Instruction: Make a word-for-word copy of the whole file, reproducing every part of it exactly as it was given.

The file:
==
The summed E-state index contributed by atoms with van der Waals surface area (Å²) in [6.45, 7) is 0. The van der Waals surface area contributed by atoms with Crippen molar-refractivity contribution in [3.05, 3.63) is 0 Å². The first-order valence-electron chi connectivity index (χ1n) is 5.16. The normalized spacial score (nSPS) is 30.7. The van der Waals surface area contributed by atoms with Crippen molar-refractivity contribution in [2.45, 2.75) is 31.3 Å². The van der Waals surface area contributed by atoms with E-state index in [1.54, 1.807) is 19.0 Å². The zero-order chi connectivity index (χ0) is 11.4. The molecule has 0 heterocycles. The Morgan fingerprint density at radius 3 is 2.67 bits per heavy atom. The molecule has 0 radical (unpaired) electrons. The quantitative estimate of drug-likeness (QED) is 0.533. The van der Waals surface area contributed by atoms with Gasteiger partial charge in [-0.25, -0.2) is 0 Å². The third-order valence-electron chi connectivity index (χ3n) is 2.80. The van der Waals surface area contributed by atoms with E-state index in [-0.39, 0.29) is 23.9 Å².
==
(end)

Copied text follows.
The summed E-state index contributed by atoms with van der Waals surface area (Å²) in [6.45, 7) is 0. The van der Waals surface area contributed by atoms with Crippen molar-refractivity contribution in [3.05, 3.63) is 0 Å². The first-order valence-electron chi connectivity index (χ1n) is 5.16. The normalized spacial score (nSPS) is 30.7. The van der Waals surface area contributed by atoms with Crippen molar-refractivity contribution in [2.45, 2.75) is 31.3 Å². The van der Waals surface area contributed by atoms with E-state index in [1.54, 1.807) is 19.0 Å². The zero-order chi connectivity index (χ0) is 11.4. The molecule has 0 heterocycles. The Morgan fingerprint density at radius 3 is 2.67 bits per heavy atom. The molecule has 0 radical (unpaired) electrons. The quantitative estimate of drug-likeness (QED) is 0.533. The van der Waals surface area contributed by atoms with Gasteiger partial charge in [-0.25, -0.2) is 0 Å². The third-order valence-electron chi connectivity index (χ3n) is 2.80. The van der Waals surface area contributed by atoms with E-state index in [-0.39, 0.29) is 23.9 Å².